Normally when I come to the cottage, I sleep like a satisfied baby. But weirdly, this year I haven’t been sleeping well at all. I chalk that up mostly to Dylan’s refusal to go to bed at a decent hour, or stay in his own bed once he does fall asleep. That kid is has become a menace after 9 p.m.. You’d think hours of sun and sand and running amok in the water would turn him into a zombie once the sun goes down, but it hasn’t. Jade, on the other hand, has built herself a nest of every spare pillow and blanket in the cottage. She staggers into her room at the end of each day, burrows into the pile and pretty much conks out until morning. Meanwhile, her brother either falls into an inconvenient coma around 6 p.m. and wakes up around 3 a.m. looking to party, or simply refuses to go to bed at all. Last night D decided he’d had enough, and physically blockaded the door to Dylan’s room. Dylan sobbed, begged, howled and finally fell asleep on the floor beside his bed. But he stayed there, miraculously, until about seven this morning. Which meant that for the first time in a week, I had a full, glorious night’s sleep. I woke up feeling sparkly and sunshiny, with enough energy to go for a long walk on the beach. A holiday at the cottage just isn’t complete without a good night’s sleep, so at least I had at least one...
Sunset and Moonrise
There are two things I’m either too sleepy or too busy to appreciate very often back at Someday: sunsets and moonrises. At the cottage, however, it’s an unspoken ritual for cottagers to come out and watch the sun melt into the horizon. We’ve had the good luck this week to have the moon waxing full, so our friend Luna appears to shine over our left shoulders as we say goodnight to the sun. Best of all, Jade and I have been taking sunset kayak rides each night, which I absolutely love. She trails her little fingers in the water, and we have conversations about this and that while I paddle, like whether we prefer the sun or the moon, and whether God is in charge of the world, and why pink really is the best colour in all of the universe. Dylan runs away every time I suggest a kayak ride; I wonder if he’s telepathically intercepted my occasional desire to dump him in the lake as payback for keeping me awake all week. No matter. It’s a special time for Jady and me, and I’m content to bid goodnight to the sun with her each night amidst the peace and stillness of the lake while Dylan regards us suspiciously from the shore.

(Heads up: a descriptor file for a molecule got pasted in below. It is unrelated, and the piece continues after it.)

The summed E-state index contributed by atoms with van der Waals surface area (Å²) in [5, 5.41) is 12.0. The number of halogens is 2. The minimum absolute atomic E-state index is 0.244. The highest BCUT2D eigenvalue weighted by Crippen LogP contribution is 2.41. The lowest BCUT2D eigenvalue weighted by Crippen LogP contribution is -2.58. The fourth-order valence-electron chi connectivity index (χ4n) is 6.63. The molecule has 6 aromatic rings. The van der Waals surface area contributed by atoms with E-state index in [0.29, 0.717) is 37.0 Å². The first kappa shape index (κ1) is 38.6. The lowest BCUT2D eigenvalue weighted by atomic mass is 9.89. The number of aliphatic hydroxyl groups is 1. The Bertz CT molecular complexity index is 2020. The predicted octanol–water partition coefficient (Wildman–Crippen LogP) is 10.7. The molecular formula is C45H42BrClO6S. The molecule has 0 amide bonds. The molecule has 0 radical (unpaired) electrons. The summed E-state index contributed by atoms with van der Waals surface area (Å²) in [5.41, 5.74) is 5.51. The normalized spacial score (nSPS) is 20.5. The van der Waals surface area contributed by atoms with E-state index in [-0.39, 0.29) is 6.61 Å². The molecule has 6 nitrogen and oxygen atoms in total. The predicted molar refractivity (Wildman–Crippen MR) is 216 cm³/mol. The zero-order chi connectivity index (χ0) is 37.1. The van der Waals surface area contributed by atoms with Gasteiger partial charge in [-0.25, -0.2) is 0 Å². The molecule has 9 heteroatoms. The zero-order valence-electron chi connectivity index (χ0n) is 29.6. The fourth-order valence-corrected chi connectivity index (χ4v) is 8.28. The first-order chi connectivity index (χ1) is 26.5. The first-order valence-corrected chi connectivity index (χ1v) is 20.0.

Summer’s Almost Over...again
I can hear it in the increased volume of cricket songs at night. I can see it when the poplar leaves flip up and show me their pale underbellies. I can sense it in the sand that is cool under my feet at night instead of warm from a day’s heat. As much as I hate to admit it, summer is almost over. There is a wistfulness stirring inside me during our last few days at the cottage; even as the kids and I run and laugh until we’re breathless from playing sprinkler tag, even as we build and decorate sandcastles, even as I help them paint rocks, I know that this is the last summer we’ll be so carefree. Jady starts school in the fall; Dylan is changing and growing before my eyes; I may be going back to work before long. We’ll hopefully have more summers at the cottage together, but my kidlets won’t ever be this little, or this untroubled by responsibility again. With every leaf that swirls down and lands on the deck, and every degree the temperature drops each night, I’m reminded of how we can have enough of everything except time. This week has been fun, and tiring, and full of activity and so very precious to me. I supposed the only way to hold on to these memories is to let them happen, then let them go, knowing I can return to them whenever I need to steady myself in the whirlwind of autumn days to come.